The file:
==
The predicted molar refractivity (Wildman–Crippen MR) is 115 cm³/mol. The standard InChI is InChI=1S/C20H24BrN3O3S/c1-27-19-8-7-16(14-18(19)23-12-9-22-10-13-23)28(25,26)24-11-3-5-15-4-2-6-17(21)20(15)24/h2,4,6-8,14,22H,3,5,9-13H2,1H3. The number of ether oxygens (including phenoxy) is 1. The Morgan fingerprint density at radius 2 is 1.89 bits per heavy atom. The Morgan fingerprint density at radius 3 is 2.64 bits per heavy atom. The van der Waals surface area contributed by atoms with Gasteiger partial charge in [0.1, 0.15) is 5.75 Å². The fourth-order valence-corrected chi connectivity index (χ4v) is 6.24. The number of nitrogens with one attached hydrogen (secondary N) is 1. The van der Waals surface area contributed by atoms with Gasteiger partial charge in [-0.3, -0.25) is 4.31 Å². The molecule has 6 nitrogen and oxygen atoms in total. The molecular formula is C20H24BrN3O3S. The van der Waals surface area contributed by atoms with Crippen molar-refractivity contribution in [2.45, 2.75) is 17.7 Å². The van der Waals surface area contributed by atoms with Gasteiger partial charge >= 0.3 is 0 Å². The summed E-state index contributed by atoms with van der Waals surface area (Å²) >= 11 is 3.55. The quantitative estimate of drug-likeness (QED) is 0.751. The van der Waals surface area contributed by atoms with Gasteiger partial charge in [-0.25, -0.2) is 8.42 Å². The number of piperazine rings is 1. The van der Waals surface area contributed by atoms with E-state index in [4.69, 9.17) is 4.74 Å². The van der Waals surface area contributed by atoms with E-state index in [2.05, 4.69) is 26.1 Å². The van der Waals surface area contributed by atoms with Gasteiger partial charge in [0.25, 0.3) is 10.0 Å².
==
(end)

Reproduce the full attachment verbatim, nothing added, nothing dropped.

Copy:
The predicted molar refractivity (Wildman–Crippen MR) is 115 cm³/mol. The standard InChI is InChI=1S/C20H24BrN3O3S/c1-27-19-8-7-16(14-18(19)23-12-9-22-10-13-23)28(25,26)24-11-3-5-15-4-2-6-17(21)20(15)24/h2,4,6-8,14,22H,3,5,9-13H2,1H3. The number of ether oxygens (including phenoxy) is 1. The Morgan fingerprint density at radius 2 is 1.89 bits per heavy atom. The Morgan fingerprint density at radius 3 is 2.64 bits per heavy atom. The van der Waals surface area contributed by atoms with Gasteiger partial charge in [0.1, 0.15) is 5.75 Å². The fourth-order valence-corrected chi connectivity index (χ4v) is 6.24. The number of nitrogens with one attached hydrogen (secondary N) is 1. The van der Waals surface area contributed by atoms with Gasteiger partial charge in [-0.3, -0.25) is 4.31 Å². The molecule has 6 nitrogen and oxygen atoms in total. The molecular formula is C20H24BrN3O3S. The van der Waals surface area contributed by atoms with Crippen molar-refractivity contribution in [2.45, 2.75) is 17.7 Å². The van der Waals surface area contributed by atoms with Gasteiger partial charge >= 0.3 is 0 Å². The summed E-state index contributed by atoms with van der Waals surface area (Å²) >= 11 is 3.55. The quantitative estimate of drug-likeness (QED) is 0.751. The van der Waals surface area contributed by atoms with Gasteiger partial charge in [-0.25, -0.2) is 8.42 Å². The number of piperazine rings is 1. The van der Waals surface area contributed by atoms with E-state index in [4.69, 9.17) is 4.74 Å². The van der Waals surface area contributed by atoms with E-state index in [2.05, 4.69) is 26.1 Å². The van der Waals surface area contributed by atoms with Gasteiger partial charge in [0.25, 0.3) is 10.0 Å².